The Syrian wild ass (Equus hemionus hemippus), less commonly known as a hemippe, is an extinct subspecies of onager native to the Arabian peninsula. It ranged across present-day Syria, Israel, Jordan, Saudi Arabia and Iraq.
The Syrian wild ass, only one metre high at its shoulder, was the smallest form of Equidae and could not be domesticated. Its coloring changed with the seasons—a tawny olive coat for the summer months and pale sandy yellow for the winter. It was known, like other onagers, to be untameable, and was compared to a thoroughbred horse for its beauty and strength.
The Syrian wild ass lived in deserts, semideserts, arid grasslands and mountain steppes. Native to West Asia, they were found in Israel, Jordan, Syria, Saudi Arabia and Iraq.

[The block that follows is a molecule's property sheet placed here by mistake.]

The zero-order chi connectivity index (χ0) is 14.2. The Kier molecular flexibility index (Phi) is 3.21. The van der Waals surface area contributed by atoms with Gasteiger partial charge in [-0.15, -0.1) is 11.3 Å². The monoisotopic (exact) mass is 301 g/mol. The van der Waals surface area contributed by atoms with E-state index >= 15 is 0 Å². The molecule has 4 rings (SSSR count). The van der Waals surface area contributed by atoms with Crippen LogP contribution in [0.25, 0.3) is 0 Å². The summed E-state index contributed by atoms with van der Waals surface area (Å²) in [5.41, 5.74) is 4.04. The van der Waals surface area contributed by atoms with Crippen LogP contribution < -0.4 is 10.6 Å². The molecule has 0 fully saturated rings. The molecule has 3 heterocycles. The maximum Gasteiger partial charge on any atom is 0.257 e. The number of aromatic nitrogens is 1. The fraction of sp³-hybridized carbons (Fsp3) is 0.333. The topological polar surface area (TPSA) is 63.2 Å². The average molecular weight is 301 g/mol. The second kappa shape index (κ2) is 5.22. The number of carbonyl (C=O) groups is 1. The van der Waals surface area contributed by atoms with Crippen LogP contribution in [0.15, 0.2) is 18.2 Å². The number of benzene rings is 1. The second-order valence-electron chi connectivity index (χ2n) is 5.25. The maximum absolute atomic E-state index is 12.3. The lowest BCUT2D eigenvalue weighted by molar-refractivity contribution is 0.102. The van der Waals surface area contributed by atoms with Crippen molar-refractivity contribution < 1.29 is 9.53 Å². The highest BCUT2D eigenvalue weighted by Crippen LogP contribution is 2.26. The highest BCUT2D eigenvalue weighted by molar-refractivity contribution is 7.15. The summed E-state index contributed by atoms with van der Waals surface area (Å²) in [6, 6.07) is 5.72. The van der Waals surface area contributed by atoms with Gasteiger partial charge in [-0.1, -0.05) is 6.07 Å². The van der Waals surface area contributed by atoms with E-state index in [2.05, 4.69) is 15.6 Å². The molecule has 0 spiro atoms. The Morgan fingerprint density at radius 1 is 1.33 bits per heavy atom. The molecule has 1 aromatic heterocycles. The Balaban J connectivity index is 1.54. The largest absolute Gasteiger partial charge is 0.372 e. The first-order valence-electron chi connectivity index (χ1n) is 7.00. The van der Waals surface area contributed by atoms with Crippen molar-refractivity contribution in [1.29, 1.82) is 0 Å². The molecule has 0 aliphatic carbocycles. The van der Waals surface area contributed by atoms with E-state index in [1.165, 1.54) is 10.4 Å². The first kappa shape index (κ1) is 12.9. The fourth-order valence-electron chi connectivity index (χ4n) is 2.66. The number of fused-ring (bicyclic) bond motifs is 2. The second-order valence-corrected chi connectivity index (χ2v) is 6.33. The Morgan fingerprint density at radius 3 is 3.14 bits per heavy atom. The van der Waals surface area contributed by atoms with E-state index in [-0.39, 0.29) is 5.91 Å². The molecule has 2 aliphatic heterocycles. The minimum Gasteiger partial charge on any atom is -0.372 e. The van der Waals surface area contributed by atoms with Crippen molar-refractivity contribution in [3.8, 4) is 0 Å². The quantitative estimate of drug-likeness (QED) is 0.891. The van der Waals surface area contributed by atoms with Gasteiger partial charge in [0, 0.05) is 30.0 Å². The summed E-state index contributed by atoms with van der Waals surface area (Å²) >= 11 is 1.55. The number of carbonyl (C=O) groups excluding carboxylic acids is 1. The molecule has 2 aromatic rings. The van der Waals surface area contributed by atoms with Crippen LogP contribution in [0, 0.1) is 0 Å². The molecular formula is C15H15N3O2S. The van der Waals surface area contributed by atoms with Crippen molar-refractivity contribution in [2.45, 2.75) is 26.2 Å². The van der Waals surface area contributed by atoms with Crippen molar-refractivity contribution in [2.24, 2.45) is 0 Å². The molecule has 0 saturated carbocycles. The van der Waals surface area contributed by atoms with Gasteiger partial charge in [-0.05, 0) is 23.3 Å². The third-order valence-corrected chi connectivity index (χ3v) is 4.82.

After the extinction of the Syrian wild ass, the Persian onager from Iran was chosen as the appropriate subspecies to replace the extinct onagers in the Middle East. The Persian onager was then introduced to the protected areas of Saudi Arabia and Jordan. It was also reintroduced, along with the Turkmenian kulan, to Israel, where they both reproduce wild ass hybrids in the Negev Mountains and the Yotvata Hai-Bar Nature Reserve.